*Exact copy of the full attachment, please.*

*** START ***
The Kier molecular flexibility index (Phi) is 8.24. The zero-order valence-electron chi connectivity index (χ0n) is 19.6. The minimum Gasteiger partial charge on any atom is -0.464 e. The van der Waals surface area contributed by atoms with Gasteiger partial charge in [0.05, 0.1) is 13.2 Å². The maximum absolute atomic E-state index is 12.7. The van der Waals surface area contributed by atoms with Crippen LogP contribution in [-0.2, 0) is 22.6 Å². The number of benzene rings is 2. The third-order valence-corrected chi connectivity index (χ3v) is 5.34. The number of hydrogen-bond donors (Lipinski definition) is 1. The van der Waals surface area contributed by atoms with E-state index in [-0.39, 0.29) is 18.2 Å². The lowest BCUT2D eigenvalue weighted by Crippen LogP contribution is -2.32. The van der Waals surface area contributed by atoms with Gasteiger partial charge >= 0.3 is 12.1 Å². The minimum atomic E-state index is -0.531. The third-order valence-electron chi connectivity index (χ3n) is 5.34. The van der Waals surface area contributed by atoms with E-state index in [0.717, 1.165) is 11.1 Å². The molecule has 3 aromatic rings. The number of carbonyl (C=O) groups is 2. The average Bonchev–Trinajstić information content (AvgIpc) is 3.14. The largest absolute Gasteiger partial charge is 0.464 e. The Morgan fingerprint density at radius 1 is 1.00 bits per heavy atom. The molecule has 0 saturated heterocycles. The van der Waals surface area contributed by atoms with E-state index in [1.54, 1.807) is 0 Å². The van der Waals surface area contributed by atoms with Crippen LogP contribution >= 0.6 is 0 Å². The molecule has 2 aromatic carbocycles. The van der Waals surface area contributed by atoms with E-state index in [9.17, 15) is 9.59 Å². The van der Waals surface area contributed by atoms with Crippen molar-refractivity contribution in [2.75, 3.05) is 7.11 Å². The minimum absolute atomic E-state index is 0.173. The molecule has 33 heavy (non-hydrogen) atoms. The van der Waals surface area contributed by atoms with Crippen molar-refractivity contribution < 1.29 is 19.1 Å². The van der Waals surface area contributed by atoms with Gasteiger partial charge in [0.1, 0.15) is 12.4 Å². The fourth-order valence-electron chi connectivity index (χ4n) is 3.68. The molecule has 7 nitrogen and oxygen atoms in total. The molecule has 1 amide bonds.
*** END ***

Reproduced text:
The Kier molecular flexibility index (Phi) is 8.24. The zero-order valence-electron chi connectivity index (χ0n) is 19.6. The minimum Gasteiger partial charge on any atom is -0.464 e. The van der Waals surface area contributed by atoms with Gasteiger partial charge in [0.05, 0.1) is 13.2 Å². The maximum absolute atomic E-state index is 12.7. The van der Waals surface area contributed by atoms with Crippen LogP contribution in [-0.2, 0) is 22.6 Å². The number of benzene rings is 2. The third-order valence-corrected chi connectivity index (χ3v) is 5.34. The number of hydrogen-bond donors (Lipinski definition) is 1. The van der Waals surface area contributed by atoms with E-state index in [-0.39, 0.29) is 18.2 Å². The lowest BCUT2D eigenvalue weighted by Crippen LogP contribution is -2.32. The van der Waals surface area contributed by atoms with Gasteiger partial charge >= 0.3 is 12.1 Å². The minimum atomic E-state index is -0.531. The third-order valence-electron chi connectivity index (χ3n) is 5.34. The van der Waals surface area contributed by atoms with E-state index in [0.717, 1.165) is 11.1 Å². The molecule has 3 aromatic rings. The number of carbonyl (C=O) groups is 2. The average Bonchev–Trinajstić information content (AvgIpc) is 3.14. The largest absolute Gasteiger partial charge is 0.464 e. The Morgan fingerprint density at radius 1 is 1.00 bits per heavy atom. The molecule has 0 saturated heterocycles. The van der Waals surface area contributed by atoms with E-state index in [1.54, 1.807) is 0 Å². The van der Waals surface area contributed by atoms with Crippen LogP contribution >= 0.6 is 0 Å². The molecule has 2 aromatic carbocycles. The van der Waals surface area contributed by atoms with E-state index in [9.17, 15) is 9.59 Å². The van der Waals surface area contributed by atoms with Crippen molar-refractivity contribution in [2.75, 3.05) is 7.11 Å². The minimum absolute atomic E-state index is 0.173. The molecule has 33 heavy (non-hydrogen) atoms. The van der Waals surface area contributed by atoms with Crippen molar-refractivity contribution < 1.29 is 19.1 Å². The van der Waals surface area contributed by atoms with Gasteiger partial charge in [0.1, 0.15) is 12.4 Å². The fourth-order valence-electron chi connectivity index (χ4n) is 3.68. The molecule has 7 nitrogen and oxygen atoms in total. The molecule has 1 amide bonds.